1. ## Approximation of ln

My question is about e) $\displaystyle x*ln(x)$. So to find the approximation. It is said:

$\displaystyle x*ln(x) = (1+h)ln(1+h) \approx (1+h)(h-\frac{h^2}{2}) \approx h + \frac{h^2}{2}$

My question is about $\displaystyle (h-\frac{h^2}{2})$. I thought I studied my approximations manual fairly in depth however I don't recall if anything was said about ln or anything about $\displaystyle (h-\frac{h^2}{2})$? I am wondering why ln(1+h) seems to be approximately equal to $\displaystyle (h-\frac{h^2}{2})$ or should I just accept that it is?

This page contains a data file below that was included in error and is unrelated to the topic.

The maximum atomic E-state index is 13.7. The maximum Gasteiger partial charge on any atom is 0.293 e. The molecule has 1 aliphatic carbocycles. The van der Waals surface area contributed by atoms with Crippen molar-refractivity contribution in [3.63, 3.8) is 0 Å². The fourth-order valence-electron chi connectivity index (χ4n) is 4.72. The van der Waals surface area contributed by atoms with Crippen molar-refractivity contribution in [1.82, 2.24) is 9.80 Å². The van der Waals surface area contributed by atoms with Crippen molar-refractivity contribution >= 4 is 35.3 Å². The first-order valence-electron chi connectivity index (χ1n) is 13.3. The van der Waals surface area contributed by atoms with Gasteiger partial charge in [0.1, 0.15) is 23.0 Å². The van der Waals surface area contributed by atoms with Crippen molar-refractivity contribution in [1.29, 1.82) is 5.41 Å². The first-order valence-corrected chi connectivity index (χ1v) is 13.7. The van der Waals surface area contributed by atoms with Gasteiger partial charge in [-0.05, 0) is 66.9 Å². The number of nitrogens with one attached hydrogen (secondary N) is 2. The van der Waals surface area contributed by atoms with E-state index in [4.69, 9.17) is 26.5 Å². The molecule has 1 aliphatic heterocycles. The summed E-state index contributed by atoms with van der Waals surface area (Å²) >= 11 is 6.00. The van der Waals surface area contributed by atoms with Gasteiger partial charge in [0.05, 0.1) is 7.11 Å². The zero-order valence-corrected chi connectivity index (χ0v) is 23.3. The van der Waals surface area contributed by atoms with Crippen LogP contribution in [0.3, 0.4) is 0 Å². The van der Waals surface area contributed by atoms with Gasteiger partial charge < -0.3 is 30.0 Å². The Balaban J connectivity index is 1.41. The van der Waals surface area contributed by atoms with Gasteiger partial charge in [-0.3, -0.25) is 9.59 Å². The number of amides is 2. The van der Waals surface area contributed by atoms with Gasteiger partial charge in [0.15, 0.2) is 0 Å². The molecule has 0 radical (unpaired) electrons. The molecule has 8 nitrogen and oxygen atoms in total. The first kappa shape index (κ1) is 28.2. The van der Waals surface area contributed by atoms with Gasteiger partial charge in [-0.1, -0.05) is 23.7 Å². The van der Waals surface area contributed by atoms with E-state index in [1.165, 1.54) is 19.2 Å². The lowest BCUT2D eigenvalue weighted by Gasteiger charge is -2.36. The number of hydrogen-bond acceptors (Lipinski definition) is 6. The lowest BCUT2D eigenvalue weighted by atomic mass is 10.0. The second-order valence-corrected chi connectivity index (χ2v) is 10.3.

Thanks for any responses...

2. ## Re: Approximation of ln

Hey sepoto.

What do you have for your Taylor series approximation (up to quadratic term) for ln(1+x)?

[deleted]

4. ## Re: Approximation of ln

I am trying to solve the problem without using the Taylor series because I just have not gotten there yet. Is (h-h^2/2) the quadratic approximation of ln(1+h) perhaps? The use of ln is throwing me off I think.

P.S. I dug this out of the lecture notes. I think this is the identity that I was looking for:

I am trying to get to the Taylor Series but I have so much to do still.